Sites [A, B] sheep grazing, [C] sand and clay extraction, [D] potato and cereals plantations [E] areas where warehouses and industrial buildings had been demolished, [F] a former Prussian military training area (artillery training ground in the late nineteenth century and early twentieth century), [G] area directly affected by a former chemical factory.

Bee sampling

Insects were caught in 2016 (sites C; D; G) and in 2017 (sites A; B; E; F) from May to August (once a month). Research was conducted after obtaining oral consent from owners and managers of the land and in accordance with applicable law. At each site, bees were collected using the transect method (transects 200 m long and 1 m wide) (Banaszak 1980). Bee collection along each transect lasted about 30 min by two researchers. The number of transects depended on site area: 2 transects (0.5 h) for ≤ 5 ha, 4 transects (1 h) for 6–10 ha, 6 transects (1.5 h) for 11–15 ha, and 8 transects (2 h) for > 15 ha. In total, 4900 samples were taken (70 transects × 5 months × 14 sites). The insects were collected when the weather was favourable for bee activity, i.e. with no or very little wind (< 3 on the Beaufort scale), when the visibility of a cloudless sky was at least about 70%, and at temperatures in summer exceeding 16 °C (Krauss et al. 2009). All the sites were located at least 1.5 km apart. The specimens were mounted and identified to species level, except for bumblebees and easily distinguished species, which were identified alive during field research (McFrederick and Le Buhn 2006).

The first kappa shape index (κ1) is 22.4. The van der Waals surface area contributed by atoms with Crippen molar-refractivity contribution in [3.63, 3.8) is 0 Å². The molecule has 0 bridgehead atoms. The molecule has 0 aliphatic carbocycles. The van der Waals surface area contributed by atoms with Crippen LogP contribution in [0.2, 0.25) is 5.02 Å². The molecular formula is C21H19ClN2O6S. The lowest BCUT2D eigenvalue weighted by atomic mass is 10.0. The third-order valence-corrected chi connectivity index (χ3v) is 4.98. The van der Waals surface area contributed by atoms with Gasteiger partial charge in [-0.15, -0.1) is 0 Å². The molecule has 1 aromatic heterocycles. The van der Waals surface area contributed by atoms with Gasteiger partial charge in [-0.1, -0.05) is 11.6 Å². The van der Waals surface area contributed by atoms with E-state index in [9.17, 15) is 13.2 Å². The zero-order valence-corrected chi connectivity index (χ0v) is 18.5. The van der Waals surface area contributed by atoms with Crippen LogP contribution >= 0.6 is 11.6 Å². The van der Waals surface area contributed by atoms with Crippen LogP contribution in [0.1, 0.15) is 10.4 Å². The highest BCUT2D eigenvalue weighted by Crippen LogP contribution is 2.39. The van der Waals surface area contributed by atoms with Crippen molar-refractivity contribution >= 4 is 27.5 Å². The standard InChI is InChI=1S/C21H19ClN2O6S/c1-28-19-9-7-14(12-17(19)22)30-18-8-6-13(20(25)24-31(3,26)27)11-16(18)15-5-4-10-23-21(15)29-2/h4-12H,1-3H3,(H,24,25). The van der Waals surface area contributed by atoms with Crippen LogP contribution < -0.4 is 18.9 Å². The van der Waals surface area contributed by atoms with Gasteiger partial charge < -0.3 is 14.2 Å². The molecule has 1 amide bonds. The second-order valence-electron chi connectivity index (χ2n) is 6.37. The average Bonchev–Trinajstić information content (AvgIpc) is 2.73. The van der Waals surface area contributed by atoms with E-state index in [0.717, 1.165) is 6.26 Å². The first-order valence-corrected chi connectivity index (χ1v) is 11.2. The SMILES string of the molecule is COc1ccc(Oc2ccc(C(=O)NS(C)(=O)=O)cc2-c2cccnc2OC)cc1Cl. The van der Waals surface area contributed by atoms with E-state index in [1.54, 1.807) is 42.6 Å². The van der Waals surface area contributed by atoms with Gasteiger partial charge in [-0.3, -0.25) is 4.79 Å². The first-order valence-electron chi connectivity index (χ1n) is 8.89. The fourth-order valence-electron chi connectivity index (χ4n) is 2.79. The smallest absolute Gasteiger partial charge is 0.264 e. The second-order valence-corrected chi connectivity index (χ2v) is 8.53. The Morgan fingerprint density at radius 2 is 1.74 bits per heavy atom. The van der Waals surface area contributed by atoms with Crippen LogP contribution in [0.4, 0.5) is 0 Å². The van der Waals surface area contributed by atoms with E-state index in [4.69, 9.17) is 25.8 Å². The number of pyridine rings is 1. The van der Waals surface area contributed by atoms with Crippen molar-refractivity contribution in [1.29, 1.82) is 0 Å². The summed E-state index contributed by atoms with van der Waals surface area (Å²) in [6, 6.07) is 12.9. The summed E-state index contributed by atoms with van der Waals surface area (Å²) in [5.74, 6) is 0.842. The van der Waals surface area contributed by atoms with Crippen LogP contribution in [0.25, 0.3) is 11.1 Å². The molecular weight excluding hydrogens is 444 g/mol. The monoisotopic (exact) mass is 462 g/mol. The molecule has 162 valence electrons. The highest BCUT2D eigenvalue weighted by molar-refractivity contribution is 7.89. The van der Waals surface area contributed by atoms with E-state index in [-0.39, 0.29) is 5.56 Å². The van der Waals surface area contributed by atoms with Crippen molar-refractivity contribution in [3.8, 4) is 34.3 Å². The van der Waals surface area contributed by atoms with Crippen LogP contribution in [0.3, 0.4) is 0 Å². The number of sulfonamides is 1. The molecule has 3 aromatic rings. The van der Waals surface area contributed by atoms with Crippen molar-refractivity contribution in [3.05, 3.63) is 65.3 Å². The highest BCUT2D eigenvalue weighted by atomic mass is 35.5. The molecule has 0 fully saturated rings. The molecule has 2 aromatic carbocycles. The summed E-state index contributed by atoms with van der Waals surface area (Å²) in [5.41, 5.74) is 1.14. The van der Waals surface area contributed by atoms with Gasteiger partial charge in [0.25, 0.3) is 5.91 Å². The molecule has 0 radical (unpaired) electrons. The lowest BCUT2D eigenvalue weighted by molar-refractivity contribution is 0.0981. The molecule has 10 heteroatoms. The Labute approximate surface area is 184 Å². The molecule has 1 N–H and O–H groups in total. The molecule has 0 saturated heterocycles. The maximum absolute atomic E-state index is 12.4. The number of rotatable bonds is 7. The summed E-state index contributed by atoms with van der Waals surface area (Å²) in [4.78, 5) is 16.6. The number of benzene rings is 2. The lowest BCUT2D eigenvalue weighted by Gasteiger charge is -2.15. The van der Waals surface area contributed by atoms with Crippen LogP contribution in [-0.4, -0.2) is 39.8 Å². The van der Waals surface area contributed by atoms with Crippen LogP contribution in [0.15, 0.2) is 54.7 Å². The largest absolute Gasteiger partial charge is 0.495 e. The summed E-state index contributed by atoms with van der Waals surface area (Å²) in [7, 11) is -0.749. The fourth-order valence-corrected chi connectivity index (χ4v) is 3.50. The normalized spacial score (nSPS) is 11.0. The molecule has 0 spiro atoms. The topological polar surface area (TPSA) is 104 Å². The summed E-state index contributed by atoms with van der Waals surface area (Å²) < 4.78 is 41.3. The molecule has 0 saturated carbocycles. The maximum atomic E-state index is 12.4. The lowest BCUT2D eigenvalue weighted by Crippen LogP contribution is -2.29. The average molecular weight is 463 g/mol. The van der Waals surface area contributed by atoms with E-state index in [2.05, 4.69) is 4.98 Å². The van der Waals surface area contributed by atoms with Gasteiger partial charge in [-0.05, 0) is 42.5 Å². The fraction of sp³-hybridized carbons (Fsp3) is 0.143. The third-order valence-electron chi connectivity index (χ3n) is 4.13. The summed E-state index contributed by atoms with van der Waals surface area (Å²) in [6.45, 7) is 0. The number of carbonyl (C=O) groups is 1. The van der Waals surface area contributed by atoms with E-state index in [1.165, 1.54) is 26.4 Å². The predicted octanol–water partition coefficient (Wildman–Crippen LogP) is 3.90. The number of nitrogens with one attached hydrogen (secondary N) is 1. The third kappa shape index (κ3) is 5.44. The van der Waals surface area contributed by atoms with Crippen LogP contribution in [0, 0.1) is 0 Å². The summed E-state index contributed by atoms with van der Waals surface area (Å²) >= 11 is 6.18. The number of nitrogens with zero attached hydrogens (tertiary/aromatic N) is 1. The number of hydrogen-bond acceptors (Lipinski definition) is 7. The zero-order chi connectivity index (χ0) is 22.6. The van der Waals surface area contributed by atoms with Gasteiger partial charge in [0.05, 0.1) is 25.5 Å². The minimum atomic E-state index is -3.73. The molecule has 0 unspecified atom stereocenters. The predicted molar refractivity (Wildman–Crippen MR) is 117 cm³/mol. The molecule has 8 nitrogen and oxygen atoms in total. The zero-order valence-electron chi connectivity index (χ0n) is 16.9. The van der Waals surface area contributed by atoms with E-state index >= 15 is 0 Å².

The names of species and information on their social behaviour (solitary, eusocial, cleptoparasitic), nesting sites (soil, hive, cavity), food preferences (oligolectic, polylectic), and body size (small < 8 mm, medium 8–15 mm, large > 15 mm) follow Banaszak (1993), Celary (1995), Scheuchl (1995), Schmid-Egger and Scheuchl, (1997), Pesenko et al. (2002), Pawlikowski and Celary (2003), and Michener (2007) (Online Table A2). For each group, the number of species, the number of individuals, the percentage contributions to the total, and Shannon’s index of diversity were calculated.

Environmental variables

At each site, all plant species were recorded in areas including the transects analysed. Floristic surveys were carried out twice: in spring (May) and summer (July). On this basis we assessed the number of plant species (C1), the percentage of native plant species (C2), the percentage of alien plant species (C3), the percentage of annuals (C4). Simultaneously, we assessed the proportion (in percentage) of each site covered by shrubs and low trees (C5), grasses > 25 cm high (C6), grasses < 25 cm high (C7), blooming herbs (C8), and bare soil (C9). Additionally, we measured the total area of each wasteland (C10) on the basis of topographic maps on a scale of 1: 2000, using ArcGis software and direct field research.